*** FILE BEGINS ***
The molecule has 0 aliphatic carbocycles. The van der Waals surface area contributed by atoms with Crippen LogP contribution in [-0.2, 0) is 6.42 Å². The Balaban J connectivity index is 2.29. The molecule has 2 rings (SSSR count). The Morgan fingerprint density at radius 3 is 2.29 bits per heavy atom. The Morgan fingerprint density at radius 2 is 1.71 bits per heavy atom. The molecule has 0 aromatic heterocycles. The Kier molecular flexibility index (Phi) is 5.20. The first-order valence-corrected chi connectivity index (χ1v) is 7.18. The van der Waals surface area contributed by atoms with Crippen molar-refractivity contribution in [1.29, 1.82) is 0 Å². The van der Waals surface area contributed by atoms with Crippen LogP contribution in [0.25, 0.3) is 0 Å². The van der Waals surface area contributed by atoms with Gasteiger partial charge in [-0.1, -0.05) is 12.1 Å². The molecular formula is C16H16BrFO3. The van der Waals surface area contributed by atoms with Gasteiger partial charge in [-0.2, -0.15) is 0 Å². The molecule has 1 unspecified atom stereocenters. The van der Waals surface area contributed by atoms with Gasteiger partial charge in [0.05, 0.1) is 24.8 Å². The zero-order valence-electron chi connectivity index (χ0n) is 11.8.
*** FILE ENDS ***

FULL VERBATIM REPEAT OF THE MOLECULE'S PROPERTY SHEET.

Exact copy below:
The molecule has 0 aliphatic carbocycles. The van der Waals surface area contributed by atoms with Crippen LogP contribution in [-0.2, 0) is 6.42 Å². The Balaban J connectivity index is 2.29. The molecule has 2 rings (SSSR count). The Morgan fingerprint density at radius 3 is 2.29 bits per heavy atom. The Morgan fingerprint density at radius 2 is 1.71 bits per heavy atom. The molecule has 0 aromatic heterocycles. The Kier molecular flexibility index (Phi) is 5.20. The first-order valence-corrected chi connectivity index (χ1v) is 7.18. The van der Waals surface area contributed by atoms with Crippen molar-refractivity contribution in [1.29, 1.82) is 0 Å². The van der Waals surface area contributed by atoms with Crippen LogP contribution in [0.25, 0.3) is 0 Å². The van der Waals surface area contributed by atoms with Gasteiger partial charge in [-0.1, -0.05) is 12.1 Å². The molecular formula is C16H16BrFO3. The van der Waals surface area contributed by atoms with Gasteiger partial charge in [-0.2, -0.15) is 0 Å². The molecule has 1 unspecified atom stereocenters. The van der Waals surface area contributed by atoms with Gasteiger partial charge in [0.05, 0.1) is 24.8 Å². The zero-order valence-electron chi connectivity index (χ0n) is 11.8.